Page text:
Abstract: I introduce a reduced form two-sided market model to study prediction and identification in two-sided markets. The model generates the hallmark features of two-sided markets: potentially below cost or even negative prices to one side of the market, and the “see-saw” or “waterbed” effect of a tendency for price movements across sides to be negatively correlated. I show that the standard “one-sided” model of complements is a special case of the two-sided model, and that it generates those same hallmark features of two-sided markets. The model of complements also performs well in predicting price effects even when the data is actually generated by the two-sided market model; the “wrong” model often delivers the right answers and can be used to estimate market power and pass through rates. I show that even a naive one-sided model that ignores any relationship across goods/sides can perform well when prices to one side of the market are censored at zero, a very common outcome in two-sided markets. The main cost to using a model of complements to estimate cross-group effects in a two-sided market is that it invites the use of invalid instruments. I show that these findings are consistent with the empirical regularities and identification strategies in the existing two-sided market and indirect network effects literatures. I conclude by discussing the general difficulty of separately identifying whether price differences across subgroups of users of a platform are driven by pricing of network effects or simple price discrimination based on price elasticity.
    Keywords: two-sided markets, complements, prediction, identification
    JEL: L00 L13
    Date: 2018
  18. By: Damien Besancenot (LIRAES - EA 4470 - Laboratoire Interdisciplinaire de Recherche Appliquée en Economie de la Santé - UPD5 - Université Paris Descartes - Paris 5); Radu Vranceanu (Essec Business School)
    Abstract: Crowdfunding platforms are providing funds to an increasing number of projects, among which many have a strong social/community impact. Under a all-or-nothing program, the success of the investment depends on the ability of a crowd of potential investors to put their funds into the project without an explicit coordination device. With heterogeneous information, such a problem can be analyzed as a typical global game. We assume that signals of at least some agents present a systematic positive bias, driven by positive emotions about projects with high social/community impact. The analysis reveals that if the number of such overenthusiastic persons is large enough, crowdfunding finance might support financially inefficient projects. We then analyze how a monopolistic platform optimally determines transaction fees and unveil the relationship between overenthusiasm and the profit of the platform.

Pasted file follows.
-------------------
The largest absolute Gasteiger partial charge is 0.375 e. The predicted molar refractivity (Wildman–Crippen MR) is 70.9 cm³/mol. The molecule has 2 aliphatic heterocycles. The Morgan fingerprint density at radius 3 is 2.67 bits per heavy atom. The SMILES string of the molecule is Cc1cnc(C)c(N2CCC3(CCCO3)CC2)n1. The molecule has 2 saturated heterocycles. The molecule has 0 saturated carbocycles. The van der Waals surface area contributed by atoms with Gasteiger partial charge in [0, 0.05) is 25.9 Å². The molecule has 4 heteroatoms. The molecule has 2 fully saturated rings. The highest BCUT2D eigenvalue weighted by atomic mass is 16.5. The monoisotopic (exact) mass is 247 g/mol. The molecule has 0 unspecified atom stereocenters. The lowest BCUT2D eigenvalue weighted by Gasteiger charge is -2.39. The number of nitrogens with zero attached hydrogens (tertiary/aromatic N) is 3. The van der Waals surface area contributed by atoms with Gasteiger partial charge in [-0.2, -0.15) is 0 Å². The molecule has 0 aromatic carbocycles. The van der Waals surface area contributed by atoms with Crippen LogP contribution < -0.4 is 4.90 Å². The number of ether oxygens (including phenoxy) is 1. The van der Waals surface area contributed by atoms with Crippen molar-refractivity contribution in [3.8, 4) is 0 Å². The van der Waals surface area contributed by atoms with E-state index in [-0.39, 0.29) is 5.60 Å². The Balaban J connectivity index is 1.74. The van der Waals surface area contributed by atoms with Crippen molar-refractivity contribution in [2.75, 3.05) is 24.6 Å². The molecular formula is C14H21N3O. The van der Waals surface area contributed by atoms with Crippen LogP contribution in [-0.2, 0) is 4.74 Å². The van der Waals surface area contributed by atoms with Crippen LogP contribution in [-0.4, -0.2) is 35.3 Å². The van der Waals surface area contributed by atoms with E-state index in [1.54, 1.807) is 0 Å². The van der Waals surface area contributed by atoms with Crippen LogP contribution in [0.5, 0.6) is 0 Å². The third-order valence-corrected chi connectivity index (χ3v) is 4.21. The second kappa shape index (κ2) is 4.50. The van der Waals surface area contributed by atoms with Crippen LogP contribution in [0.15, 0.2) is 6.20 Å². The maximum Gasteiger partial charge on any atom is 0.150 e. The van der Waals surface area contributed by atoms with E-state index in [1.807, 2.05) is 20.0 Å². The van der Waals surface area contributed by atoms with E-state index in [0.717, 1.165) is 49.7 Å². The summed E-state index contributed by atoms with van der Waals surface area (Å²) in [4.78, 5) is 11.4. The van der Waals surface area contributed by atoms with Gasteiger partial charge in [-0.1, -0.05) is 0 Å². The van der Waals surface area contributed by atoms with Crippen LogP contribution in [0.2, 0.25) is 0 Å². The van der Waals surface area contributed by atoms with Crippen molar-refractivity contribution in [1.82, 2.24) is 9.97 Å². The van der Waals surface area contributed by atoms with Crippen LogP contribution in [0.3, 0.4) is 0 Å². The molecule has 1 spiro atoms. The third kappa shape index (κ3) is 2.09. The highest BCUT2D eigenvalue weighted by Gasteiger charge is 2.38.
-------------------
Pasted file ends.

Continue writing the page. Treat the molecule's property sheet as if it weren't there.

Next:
Keywords: Crowdfunding,Entrepreneurship,Global games,Overenthusiasm,Behavioral IO
    Date: 2018–02–22
  19. By: Gechun Liang; Haodong Sun
    Abstract: This paper introduces a new class of Dynkin games, where the two players are allowed to make their stopping decisions at a sequence of exogenous Poisson arrival times. The value function and the associated optimal stopping strategy are characterized by the solution of a backward stochastic differential equation. The paper further applies the model to study the optimal conversion and calling strategies of convertible bonds, and their asymptotics when the Poisson intensity goes to infinity.
    Date: 2018–03